Five Challenges of Family Philanthropy

If you sometimes feel the joy of giving is eluding you, you are not alone. Over the past 20 years, we’ve had the opportunity to interact with hundreds of individuals couples and families in working with the issues that affect their philanthropy. While each individual and family’s situation is unique, we have found the following five challenges to be almost universal. Discuss it with your family and see what response you get.
TIME: The source of the most frustration for giving families is the lack of time to commit to the giving process. Good giving is work and takes a commitment of time and energy. Most donors have not given their philanthropy much thought and do not know what their focus needs to be. As well, because of this lack of direction and the time to create it many opt to simply give reactively to a wide assortment of ministries and organizations or succumb to pressure from friends, business relationships or family members.
FAMILY TAX: Everyone knows the family pays a price for business success and yet everyone is surprised by having to work through those issues before they can begin to give effectively. Oftentimes, the spouse and children feel they were not as important as the business and are not as excited about the new business (the foundation) as the donor. Many times the donor wants to run the family foundation as an autocrat with only one vote counting. When this is the case, the rest of the family bows out emotionally.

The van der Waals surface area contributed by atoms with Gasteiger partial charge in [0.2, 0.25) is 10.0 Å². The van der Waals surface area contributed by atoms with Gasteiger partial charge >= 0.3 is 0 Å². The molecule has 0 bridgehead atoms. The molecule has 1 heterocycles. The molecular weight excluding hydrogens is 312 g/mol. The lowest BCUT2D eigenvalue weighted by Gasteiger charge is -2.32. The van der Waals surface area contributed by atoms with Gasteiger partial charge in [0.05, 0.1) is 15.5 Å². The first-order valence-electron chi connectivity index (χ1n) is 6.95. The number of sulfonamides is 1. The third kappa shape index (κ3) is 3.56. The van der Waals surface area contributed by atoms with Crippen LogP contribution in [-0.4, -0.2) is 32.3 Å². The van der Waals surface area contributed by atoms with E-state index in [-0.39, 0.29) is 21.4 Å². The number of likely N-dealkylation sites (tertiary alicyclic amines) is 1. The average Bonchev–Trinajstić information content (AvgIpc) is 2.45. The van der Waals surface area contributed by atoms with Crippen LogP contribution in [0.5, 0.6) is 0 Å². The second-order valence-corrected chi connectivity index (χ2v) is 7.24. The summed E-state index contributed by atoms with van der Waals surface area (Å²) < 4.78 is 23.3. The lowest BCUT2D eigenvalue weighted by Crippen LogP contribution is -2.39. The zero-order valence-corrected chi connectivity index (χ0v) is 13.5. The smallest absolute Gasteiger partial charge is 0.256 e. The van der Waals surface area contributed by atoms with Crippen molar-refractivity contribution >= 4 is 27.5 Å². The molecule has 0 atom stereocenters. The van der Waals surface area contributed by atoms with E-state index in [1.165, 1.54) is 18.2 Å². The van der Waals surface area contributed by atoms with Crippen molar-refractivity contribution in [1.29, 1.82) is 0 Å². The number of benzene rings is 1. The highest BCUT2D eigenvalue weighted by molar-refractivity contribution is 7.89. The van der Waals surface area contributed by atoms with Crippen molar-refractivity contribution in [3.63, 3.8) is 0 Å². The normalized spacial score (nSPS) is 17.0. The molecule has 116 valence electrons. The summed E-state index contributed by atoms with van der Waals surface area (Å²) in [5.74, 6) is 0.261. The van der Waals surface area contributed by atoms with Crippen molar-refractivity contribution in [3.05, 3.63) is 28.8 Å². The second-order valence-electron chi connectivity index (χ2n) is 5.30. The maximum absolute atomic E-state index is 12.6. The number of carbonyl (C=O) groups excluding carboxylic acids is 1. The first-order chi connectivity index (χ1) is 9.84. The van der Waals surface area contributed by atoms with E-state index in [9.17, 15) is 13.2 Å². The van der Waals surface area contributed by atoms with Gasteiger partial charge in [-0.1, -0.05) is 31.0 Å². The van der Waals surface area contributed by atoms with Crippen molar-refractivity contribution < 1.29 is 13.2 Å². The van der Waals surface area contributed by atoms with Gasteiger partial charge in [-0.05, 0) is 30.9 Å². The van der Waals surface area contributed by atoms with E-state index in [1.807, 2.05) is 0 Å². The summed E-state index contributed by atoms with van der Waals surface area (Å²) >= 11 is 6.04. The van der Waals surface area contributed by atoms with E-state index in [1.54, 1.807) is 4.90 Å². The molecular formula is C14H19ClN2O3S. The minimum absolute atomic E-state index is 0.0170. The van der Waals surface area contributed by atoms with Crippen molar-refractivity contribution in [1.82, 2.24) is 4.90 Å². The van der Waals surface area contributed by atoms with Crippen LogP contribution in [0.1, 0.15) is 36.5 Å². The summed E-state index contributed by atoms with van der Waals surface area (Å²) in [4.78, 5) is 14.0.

COMMUNICATION AND TRUST: Typically, the spouse and children do not know the full extent of the family wealth and are at a disadvantage initially in making decisions about giving. Moreover, there are always a number of unresolved family issues that keep complicating the giving until things are on the table and talked through. Finally, the donor assumptions about the children and grandchildren’s values are not always correct and it’s the shared values that make family foundations work.
LOOKING LIKE AN AMATEUR: Extraordinary competence created the wealth and nothing is as painful to competent people as looking like an amateur or making obvious (and visible) mistakes. Sometimes, making serious errors in judgment about people and organizations early on destroys their confidence and keeps them from persevering. One option many use is to find key foundations and learn the ropes from their giving strategies until they find their own way.
RELATIONSHIPS: Families want to be taken seriously by organizations and to be accepted as “players”. However, sometimes they are unaware or resentful of how long it takes to earn influence and respect based on something other than being a donor.
1. Fear of Exploitation
2. Fear of Personal Financial loss
3. Fear of the Next Generations Values
4. Fear of Family Fights
5. Fear of Failure

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